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Coronavirus prompts some Catholic colleges to halt international programs


  • The dome of St. Peter's Basilica is seen through trees in the Vatican Gardens Oct. 3, 2017. Due to the spread of coronavirus, U.S. Catholic colleges and universities have canceled international programs and trips. (CNS photo/Paul Haring)
  • The dome of St. Peter's Basilica at the Vatican is seen from the Aventine Hill in Rome May 2, 2018. Due to the spread of coronavirus, U.S. Catholic colleges and universities have canceled international programs and trips. (CNS photo/Paul Haring)
  • The dome of St. Peter's Basilica is pictured at the Vatican July 12, 2019. Due to the spread of coronavirus, U.S. Catholic colleges and universities have canceled international programs and trips. (CNS photo/Paul Haring)

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WASHINGTON (CNS) -- Amid concerns over the current outbreak of the coronavirus, several U.S. Catholic colleges and universities have canceled their international programs in Italy this semester or are closely monitoring the situation and prepared to cut programs short if necessary.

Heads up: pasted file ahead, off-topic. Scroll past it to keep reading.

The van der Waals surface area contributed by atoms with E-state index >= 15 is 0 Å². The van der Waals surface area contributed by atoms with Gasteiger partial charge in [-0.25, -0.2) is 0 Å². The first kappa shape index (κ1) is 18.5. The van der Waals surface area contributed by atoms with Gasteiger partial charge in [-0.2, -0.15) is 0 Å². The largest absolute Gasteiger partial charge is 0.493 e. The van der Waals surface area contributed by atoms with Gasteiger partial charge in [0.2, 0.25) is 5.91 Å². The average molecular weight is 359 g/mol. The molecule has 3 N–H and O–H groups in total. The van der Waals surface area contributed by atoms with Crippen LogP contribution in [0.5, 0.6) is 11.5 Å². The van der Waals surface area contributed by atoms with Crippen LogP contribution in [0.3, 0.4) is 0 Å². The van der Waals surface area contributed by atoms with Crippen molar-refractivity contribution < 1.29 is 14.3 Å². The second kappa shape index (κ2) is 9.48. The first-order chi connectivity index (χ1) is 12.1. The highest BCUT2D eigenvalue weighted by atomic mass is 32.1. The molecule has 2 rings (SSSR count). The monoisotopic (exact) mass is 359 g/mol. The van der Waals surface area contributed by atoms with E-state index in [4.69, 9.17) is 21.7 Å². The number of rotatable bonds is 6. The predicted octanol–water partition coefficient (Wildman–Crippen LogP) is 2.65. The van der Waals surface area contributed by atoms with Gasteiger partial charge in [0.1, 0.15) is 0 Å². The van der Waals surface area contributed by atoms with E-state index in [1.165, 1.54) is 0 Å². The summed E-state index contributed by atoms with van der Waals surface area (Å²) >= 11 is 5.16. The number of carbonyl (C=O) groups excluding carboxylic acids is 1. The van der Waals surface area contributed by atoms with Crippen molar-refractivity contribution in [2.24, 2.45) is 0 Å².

Schools ending their Italian international study programs this semester include Villanova University just outside Philadelphia, the University of Notre Dame in South Bend, Indiana, Gonzaga University in Spokane, Washington, The Catholic University of America in Washington, Fairfield University in Connecticut, Loyola University Chicago, the University of St. Thomas in St. Paul, Minnesota, and Boston College.

Other colleges that are monitoring the situation for their study abroad programs include the University of Dallas and Benedictine College in Atchison, Kansas.